With only four days left, we decided to stop waiting on the weather and just go. Gerard persuaded me that renting a car and driver was within our budget and after a four hour drive through some incredibly beautiful countryside following the Beas river up the Kullu Valley, we pulled into the hillside village of Naggar.
Old wooden houses, similar to those we saw in Vashsist last year, are spread out over the terraced slopes among apple orchards –the trees still partially in blossom.
Our guest house sits beside a 300 year old castle built in the traditional earthquake proof Pahari style (layers of stone bonded together with cedar logs). Built by a Raja, the castle’s has had many lives – later a school then a courthouse, now a fancy hotel. Our first morning we wake up to the noise of a film crew arriving to shoot in the castle. Fortunately they only came for one day.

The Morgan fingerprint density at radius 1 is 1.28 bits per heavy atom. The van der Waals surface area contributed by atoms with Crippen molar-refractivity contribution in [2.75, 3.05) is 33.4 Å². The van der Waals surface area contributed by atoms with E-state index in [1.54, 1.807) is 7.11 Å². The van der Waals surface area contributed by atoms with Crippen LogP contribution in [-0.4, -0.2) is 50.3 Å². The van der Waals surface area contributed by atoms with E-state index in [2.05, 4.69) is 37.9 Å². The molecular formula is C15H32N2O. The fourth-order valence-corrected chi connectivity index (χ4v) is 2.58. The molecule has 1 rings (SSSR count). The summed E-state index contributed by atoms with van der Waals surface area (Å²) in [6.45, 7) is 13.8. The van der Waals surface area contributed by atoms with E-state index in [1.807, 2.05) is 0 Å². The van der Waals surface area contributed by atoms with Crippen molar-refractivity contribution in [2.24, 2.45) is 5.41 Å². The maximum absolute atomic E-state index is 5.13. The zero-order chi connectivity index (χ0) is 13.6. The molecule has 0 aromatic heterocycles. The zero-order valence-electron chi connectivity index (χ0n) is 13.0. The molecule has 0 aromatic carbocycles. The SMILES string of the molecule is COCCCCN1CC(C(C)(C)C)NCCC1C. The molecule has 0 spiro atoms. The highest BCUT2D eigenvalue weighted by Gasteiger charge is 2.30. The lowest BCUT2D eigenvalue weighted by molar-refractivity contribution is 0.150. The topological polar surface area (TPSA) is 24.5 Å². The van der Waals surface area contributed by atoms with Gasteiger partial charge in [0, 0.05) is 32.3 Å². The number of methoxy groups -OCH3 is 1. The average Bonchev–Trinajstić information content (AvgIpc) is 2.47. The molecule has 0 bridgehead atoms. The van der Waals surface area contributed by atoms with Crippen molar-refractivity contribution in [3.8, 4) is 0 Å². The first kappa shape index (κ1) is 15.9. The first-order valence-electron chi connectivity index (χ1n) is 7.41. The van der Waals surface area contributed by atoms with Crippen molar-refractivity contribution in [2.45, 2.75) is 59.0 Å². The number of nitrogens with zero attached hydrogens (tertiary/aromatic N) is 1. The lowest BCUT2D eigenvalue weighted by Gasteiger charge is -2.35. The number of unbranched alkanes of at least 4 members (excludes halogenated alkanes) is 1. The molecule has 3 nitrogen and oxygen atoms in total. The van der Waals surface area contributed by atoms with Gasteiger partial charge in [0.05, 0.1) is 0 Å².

Naggar is best known as the home of the early 20th C. Russian painter, philosopher, archeologist and mystic, Nicholai Roerich, who had a huge following in US and France. He came here in 1928 mainly to paint the surrounding mountains, and stayed here with his family the rest of his life.
Their house is now an art gallery of his work, with the upstairs rooms still furnished as they were when occupied. We were both very taken with his painting and the atmosphere of his house, still vibrating with the family’s presence. His wife is also known for writing numerous volumes about Agni Yoga as well as translating Madame Blavatsky’s writings from Russian to English.
After seeing Roerich’s paintings, we both look at the mountains surrounding us with a little more imagination. The house and gallery were a great place to while away the best part of a day.
After three days of looking at paintings, mountains and country walks, we try to make ourselves ready for long return to Delhivia overnight bus – and a few days with the family before returning to Boston.